Louisiana Supreme Courts Solicits Comments on Proposed Rule Regarding Lawyer Succession Plans

rip-tombstoneOn March 15, 2016, the Louisiana Supreme Court called for public comment on the adoption of a new rule of professional conduct that would address a lawyer’s obligation to implement a succession plan in the event of “death or disability from practicing law.” See Louisiana Supreme Court Call for Comments on Proposed Rules of Professional Conduct 1.17 and 1.19 (Mar. 15, 2016). This rule was originally proposed in June 2015 by the LSBA House of Delegates. If adopted, it would provide as follows:

(a) Lawyers should prepare written, detailed succession plans specifying what steps must be taken in the event of their death or disability from practicing law.

(b) As part of any succession plan, a lawyer may arrange for one or more successor lawyers or law firms to assume responsibility for the interests of the lawyer’s clients in the event of death or disability from practicing law. Such designation may set out a fee sharing arrangement with the successor. Nothing in this rule or the lawyer’s designation shall prevent the client from seeking and retaining a different lawyer or law firm than the successor, and the client must be advised of that option. The lawyer to be designated must consent to the designation.

(c) A registry shall be maintained by the Louisiana State Bar Association. Each lawyer shall designate any successor lawyer on the lawyer’s annual registration statement.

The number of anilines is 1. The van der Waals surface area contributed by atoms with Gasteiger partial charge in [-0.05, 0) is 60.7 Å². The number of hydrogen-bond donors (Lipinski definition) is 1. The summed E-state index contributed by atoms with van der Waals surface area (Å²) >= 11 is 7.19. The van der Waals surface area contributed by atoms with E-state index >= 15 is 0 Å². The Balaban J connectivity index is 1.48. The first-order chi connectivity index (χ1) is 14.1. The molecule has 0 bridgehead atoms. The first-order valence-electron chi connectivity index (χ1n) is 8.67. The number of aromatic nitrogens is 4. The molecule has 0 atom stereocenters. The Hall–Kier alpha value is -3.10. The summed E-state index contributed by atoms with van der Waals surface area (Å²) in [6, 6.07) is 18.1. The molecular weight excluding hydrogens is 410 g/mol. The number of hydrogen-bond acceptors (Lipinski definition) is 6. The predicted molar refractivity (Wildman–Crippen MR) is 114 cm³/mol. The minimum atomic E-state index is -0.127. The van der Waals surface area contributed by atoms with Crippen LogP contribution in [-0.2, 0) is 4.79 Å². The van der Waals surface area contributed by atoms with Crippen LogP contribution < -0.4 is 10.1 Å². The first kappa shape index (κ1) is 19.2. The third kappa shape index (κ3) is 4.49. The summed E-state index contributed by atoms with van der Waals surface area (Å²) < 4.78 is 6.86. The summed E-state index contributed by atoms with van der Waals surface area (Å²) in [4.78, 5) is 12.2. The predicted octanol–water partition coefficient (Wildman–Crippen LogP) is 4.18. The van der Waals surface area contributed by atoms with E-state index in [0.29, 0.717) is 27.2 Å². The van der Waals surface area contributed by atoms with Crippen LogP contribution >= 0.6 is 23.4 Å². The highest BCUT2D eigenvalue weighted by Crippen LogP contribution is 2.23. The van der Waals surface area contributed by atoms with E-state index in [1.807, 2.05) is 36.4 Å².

See Louisiana Supreme Court Proposed Rule 1.19 (Mar. 15, 2016).

The rationale of the rule is presumably the same as a similar South Carolina rule: to serve “as an encouragement, especially to sole practitioners, to arrange for the orderly protection of clients.” See S.C. Rule of Prof’l Cond. 1.19, cmt. 1. Under that rule, a lawyer’s succession plan “should include:

  • written instructions concerning how and where client information is stored;
  • bank account details, including operating and trust account information;
  • information concerning disposition of closed client files, law office equipment, and payment of current liabilities;
  • instructions to gain access to computer and voicemail passwords; and,
  • information detailing how the successor will be compensated.”

See id. cmt. 2.

This is good policy. It is curious, however, that both the South Carolina rule and the Louisiana proposal use the hortatory language “should prepare” rather than “shall prepare.” Disciplinary standards are ill-suited for nudges and suggestions; they should be reserved for mandatory rules.1 If this principle is important enough to be included in the Louisiana Rules of Professional Conduct, it is important enough to make mandatory.

The public may submit comments to: Louisiana Supreme Court, c/o Lauren McHugh Rocha, at lrocha@lasc.org. The court will accept comments through April 15, 2016. For comments previously submitted to the court by the LSBA Codes of Conduct Committee, see here.

  1. Granted, there are a couple of hortatory principles in the current rules. Louisiana Rule 1.5(b) advises that it is “preferable” to put a fee agreement in writing. And Louisiana Rule 6.1 suggests that a lawyer “should aspire” to provide pro bono legal services.
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